Basalts from 26 to 11°N on the Red Sea spreading axis reveals a systematic southward increase in 3He/4He that tops out at 15 Ra in the Gulf of Tadjoura (GoT). The GoT 3He/4He overlaps the highest values of sub-aerial basalts from Afar and Main Ethiopian Rift and is arguably located over modern Afar plume.  The along-rift 3He/4He variation is mirrored by a systematic change in incompatible trace element (ITE) ratios that appear to define two-component mixing between E-MORB and HIMU.  Despite some complexity, hyperbolic mixing relationships are apparent in 3He/4He-K/Th-Rb/La space.  Using established trace element concentrations in these mantle components we can calculate the concentration of He in the Afar plume mantle.  Surprisingly it appears that the upwelling plume mantle has 5-20 times less He than the convecting asthenospheric mantle despite the high 3He/4He (and primordial Ne isotope composition). This contradicts the prevailing orthodoxy but can simply be explained if the Afar mantle plume is itself a mixture of primordial He-rich, high 3He/4He (55 Ra) deep mantle with a proportionally dominant mass of He-poor low 3He/4He HIMU mantle. This is consistent with the narrow range of Sr-Nd-Os isotopes and ITE ratios of the highest 3He/4He Afar plume basalts, and is in marked contrast to high 3He/4He plumes (e.g. Iceland) that do not have unique geochemical composition. The HIMU signature of the Afar plume basalts implies origin in recycled altered oceanic crust (RAOC). Assuming that no He is recycled and using established RAOC U and Th concentrations, the low He concentration (< 5 x 1013 atoms/g He) of the He-poor mantle implies that the slab was subducted no earlier than 70 Ma and reached no more than 700 km before being incorporated into the upwelling Afar plume. We suggest that the Afar plume acquired its chemical and isotopic fingerprint during large scale mixing at the 670 km transition zone with the Tethyan slab, not at the core-mantle boundary.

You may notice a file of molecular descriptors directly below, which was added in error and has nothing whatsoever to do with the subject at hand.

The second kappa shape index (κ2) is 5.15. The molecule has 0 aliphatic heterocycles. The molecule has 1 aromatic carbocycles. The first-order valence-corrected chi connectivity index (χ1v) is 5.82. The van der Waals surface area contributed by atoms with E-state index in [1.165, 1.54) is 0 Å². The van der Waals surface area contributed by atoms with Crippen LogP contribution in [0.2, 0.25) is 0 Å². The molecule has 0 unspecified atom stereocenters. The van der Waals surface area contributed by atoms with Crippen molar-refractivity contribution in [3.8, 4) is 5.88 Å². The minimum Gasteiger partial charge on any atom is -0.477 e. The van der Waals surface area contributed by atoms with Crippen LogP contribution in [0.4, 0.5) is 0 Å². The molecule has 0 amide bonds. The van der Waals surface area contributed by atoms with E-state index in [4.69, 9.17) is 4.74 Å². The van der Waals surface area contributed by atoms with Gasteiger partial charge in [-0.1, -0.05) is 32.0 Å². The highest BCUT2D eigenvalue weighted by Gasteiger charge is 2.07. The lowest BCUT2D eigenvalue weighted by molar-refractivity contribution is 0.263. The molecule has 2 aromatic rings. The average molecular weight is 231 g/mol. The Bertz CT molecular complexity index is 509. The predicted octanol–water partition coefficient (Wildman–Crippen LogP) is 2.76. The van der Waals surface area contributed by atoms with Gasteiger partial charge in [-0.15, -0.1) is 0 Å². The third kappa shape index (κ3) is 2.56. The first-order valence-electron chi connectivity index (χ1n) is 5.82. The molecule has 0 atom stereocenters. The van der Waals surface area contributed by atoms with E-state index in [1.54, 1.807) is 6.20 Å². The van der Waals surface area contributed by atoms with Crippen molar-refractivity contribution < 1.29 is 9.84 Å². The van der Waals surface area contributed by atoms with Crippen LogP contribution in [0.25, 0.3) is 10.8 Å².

This study implies that large domains of essentially He-poor mantle exist within the deep Earth, likely associated with the HIMU mantle compositions. Further, it implies that moderately high-3He/4He (< 30 Ra) mantle plumes (e.g. Reunion) need not contain a significant contribution of deep mantle, thus cannot be used a priori to define primitive Earth composition.

How to cite: Balci, U., Stuart, F. M., Barrat, J.-A., and van der Zwan, F. M.: Low He content of the high 3He/4He Afar mantle plume: Origin and implications of the He-poor mantle, EGU General Assembly 2022, Vienna, Austria, 23–27 May 2022, EGU22-4994, https://doi.org/10.5194/egusphere-egu22-4994, 2022.

On-site presentation
Francesca Innocenzi et al.